“Every fighter today has very good skills,” said Griffin, director of athlete development for UFC. He was working as a police officer when White convinced him to be in The Ultimate Fighter. “I had to rent VHS tapes to find different moves. Now you can watch them and copy them and practice them. There are no secret moves. The level of experience is higher. The spinning and kicking is much more sophisticated. The trainers used to tell us not to attempt certain maneuvers back then that are effective today.”

In the early to mid-1990s, UFC used the line “There are no rules!” to promote its no-holds-barred brand of combat. The idea that two men entered the cage and only one was left standing gave MMA a gladiator flavor that was a turnoff to many potential fans. But when White and casino executives Frank and Lorenzo Fertitta bought the franchise in 2001, they set about rebranding it by implementing more regulation.

“Our owners realized that for this to be considered a legitimate sport, there couldn’t be hair-pulling or kicks to the groin or stomping the head of a fighter when he’s down,” said Dave Sholler, a UFC vice president. “We adopted the unified rules of martial arts. It’s acceptable to tap out. Our referees are trained to stop the fight when someone is helpless.

“People no longer consider it barbaric and inhumane. We have some of the best and most well-conditioned athletes in all of sports.”

UFC is sanctioned in every state but New York, earning credibility, as well.

“The WWE pro wrestling guys could tell you on Friday who is going to win,” Sholler said. “Our sport is 100 percent authentic, and nothing is predetermined. Wrestlers are incredible performers. UFC fighters are incredible athletes.”

UFC has diverged so far from its wild and wooly roots that the health and safety of fighters is a major priority.

“We had a period in 2014 when injuries hit hard and we lost some big names,” said Dave Lockett, UFC director of information. “We’ve made a renewed commitment to reducing injuries and keeping our stars in the matchups fans want to see.”

The UFC is collaborating with the Cleveland Clinic on a study of the long-term impact of fighting on fighters’ brains, and whether some are predisposed to brain injuries.

The UFC hired Jeff Novitzki as its vice president of health and performance and to oversee anti-doping policy in conjunction with the U.S. Anti-Doping Agency. Novitzki is a former investigator who played a key role in the BALCO investigation and doping scandal involving athletes such as Barry Bonds.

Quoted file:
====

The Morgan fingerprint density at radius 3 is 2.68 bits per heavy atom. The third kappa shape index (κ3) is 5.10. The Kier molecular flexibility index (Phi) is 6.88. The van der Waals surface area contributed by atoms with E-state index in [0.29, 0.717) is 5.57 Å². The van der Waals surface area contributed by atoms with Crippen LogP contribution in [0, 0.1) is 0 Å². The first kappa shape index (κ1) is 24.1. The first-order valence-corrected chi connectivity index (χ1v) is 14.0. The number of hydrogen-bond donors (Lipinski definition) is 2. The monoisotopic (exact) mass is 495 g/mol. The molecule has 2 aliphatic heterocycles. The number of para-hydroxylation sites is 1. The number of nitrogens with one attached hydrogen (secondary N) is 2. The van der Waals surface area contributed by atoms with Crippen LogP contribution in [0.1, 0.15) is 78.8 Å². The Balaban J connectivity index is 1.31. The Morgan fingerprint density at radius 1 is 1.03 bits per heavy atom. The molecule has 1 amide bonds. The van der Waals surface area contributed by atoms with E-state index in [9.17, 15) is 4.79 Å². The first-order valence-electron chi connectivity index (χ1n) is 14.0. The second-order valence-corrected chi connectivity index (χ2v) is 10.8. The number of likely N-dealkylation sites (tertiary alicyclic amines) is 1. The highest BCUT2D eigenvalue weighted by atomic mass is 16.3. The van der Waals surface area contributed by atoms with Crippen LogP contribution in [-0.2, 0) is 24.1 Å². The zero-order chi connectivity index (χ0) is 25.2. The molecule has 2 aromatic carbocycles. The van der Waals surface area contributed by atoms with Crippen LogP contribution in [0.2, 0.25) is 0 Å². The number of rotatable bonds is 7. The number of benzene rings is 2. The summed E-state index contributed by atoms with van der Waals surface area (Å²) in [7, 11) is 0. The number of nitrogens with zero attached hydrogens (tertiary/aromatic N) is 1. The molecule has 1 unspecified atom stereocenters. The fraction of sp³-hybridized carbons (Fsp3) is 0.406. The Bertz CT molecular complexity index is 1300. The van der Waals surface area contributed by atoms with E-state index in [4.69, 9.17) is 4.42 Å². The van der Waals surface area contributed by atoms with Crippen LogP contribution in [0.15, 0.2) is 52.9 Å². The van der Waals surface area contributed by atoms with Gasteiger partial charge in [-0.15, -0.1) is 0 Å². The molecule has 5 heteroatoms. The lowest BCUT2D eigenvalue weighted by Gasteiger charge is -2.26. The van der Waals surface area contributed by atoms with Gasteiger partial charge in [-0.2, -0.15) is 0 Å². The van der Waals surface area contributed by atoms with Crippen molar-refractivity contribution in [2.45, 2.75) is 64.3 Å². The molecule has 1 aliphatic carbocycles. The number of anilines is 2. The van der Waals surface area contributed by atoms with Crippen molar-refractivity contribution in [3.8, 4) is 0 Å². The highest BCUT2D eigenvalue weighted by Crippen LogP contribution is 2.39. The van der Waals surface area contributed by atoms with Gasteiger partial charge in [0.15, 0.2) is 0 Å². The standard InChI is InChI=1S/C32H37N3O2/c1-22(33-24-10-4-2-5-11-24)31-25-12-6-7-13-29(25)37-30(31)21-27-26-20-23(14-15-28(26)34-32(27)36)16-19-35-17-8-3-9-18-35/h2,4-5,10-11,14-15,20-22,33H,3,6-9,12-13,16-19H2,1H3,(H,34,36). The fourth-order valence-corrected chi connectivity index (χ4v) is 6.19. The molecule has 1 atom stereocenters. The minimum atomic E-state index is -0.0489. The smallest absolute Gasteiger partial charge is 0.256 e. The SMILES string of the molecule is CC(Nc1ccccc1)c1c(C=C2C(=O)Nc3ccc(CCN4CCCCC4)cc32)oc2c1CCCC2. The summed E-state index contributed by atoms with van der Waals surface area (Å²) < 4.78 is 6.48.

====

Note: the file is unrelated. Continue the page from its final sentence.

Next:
A new campus with facilities dedicated to rehabilitation, therapy and training is being built at UFC headquarters in Las Vegas.

“No one believes that getting punched in the head is good for you,” White said. “Injuries are a big part of our sport. But we have a responsibility to be smarter about them.

“At the same time, I’m proud of our record. In 20 years, there has never been a death or life-changing injury in UFC. There have been deaths and paralysis in cheerleading and other sports, so we’re doing a lot of things right.”

Television exposure has been a key to UFC’s success. The Ultimate Fighter, the reality show on which Griffin became famous, is now in its 10th season. In the latest installment, 16 fighters representing two South Florida gyms are the stars. Athletes from American Top Team in Coconut Creek and the Blackzilians of Boca Raton were pitted as rivals and locked in a house together in Fort Lauderdale for six weeks as they trained for the July 12 finale fight.

The ATT gym is home to UFC welterweight champ Robbie Lawler, and it’s where Thiago “Pitbull” Alves trained. The Blackzilians boast former UFC light heavyweight champ Rashad Evans and top contender Anthony Johnson, as well as Michael Johnson and Eddie Alvarez.

The series airs on FOX Sports 1, which will broadcast 15 to 20 fights per year. Four events will be broadcast on FOX, and UFC also offers fights via Pay Per View and live streaming.

“UFC is consistently one of our highest draws, and we’ve seen the 18-49 demographic grow 10 percent and Fight Nights grow 24 percent compared to last year,” said David Nathanson, head of business opportunities at FOX. “The passion of the fan base is as deep and vibrant as any, including college sports. We’re betting that the sport will continue to grow.”

White sees progress in UFC’s global reach, with recent hit events in Mexico City and Berlin. The stop in Hollywood will be in one of UFC’s “hotbeds,” he said.

“When I got addicted to the sport, I believed it could be the most popular ever, everywhere,” White said. “We’re building an entire industry. But we have a lot of work to do. We’re only 15 years old. We’re like our fighters. We’re getting better and stronger.”